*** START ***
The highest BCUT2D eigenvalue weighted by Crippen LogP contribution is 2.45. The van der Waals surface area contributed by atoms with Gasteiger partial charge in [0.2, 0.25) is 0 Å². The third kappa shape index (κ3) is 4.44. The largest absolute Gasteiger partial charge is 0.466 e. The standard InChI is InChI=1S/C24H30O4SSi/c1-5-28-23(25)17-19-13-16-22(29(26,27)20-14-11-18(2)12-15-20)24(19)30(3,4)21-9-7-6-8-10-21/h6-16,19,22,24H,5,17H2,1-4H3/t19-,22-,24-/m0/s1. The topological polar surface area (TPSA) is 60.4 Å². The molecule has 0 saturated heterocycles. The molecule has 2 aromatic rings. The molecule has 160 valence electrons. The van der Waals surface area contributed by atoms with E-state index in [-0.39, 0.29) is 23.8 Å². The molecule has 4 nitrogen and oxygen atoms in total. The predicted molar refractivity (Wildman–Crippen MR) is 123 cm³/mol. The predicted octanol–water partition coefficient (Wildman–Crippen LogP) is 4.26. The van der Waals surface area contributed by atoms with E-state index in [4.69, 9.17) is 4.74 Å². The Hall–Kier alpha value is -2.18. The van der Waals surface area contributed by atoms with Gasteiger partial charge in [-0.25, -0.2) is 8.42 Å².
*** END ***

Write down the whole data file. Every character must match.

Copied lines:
The highest BCUT2D eigenvalue weighted by Crippen LogP contribution is 2.45. The van der Waals surface area contributed by atoms with Gasteiger partial charge in [0.2, 0.25) is 0 Å². The third kappa shape index (κ3) is 4.44. The largest absolute Gasteiger partial charge is 0.466 e. The standard InChI is InChI=1S/C24H30O4SSi/c1-5-28-23(25)17-19-13-16-22(29(26,27)20-14-11-18(2)12-15-20)24(19)30(3,4)21-9-7-6-8-10-21/h6-16,19,22,24H,5,17H2,1-4H3/t19-,22-,24-/m0/s1. The topological polar surface area (TPSA) is 60.4 Å². The molecule has 0 saturated heterocycles. The molecule has 2 aromatic rings. The molecule has 160 valence electrons. The van der Waals surface area contributed by atoms with E-state index in [-0.39, 0.29) is 23.8 Å². The molecule has 4 nitrogen and oxygen atoms in total. The predicted molar refractivity (Wildman–Crippen MR) is 123 cm³/mol. The predicted octanol–water partition coefficient (Wildman–Crippen LogP) is 4.26. The van der Waals surface area contributed by atoms with E-state index in [4.69, 9.17) is 4.74 Å². The Hall–Kier alpha value is -2.18. The van der Waals surface area contributed by atoms with Gasteiger partial charge in [-0.25, -0.2) is 8.42 Å².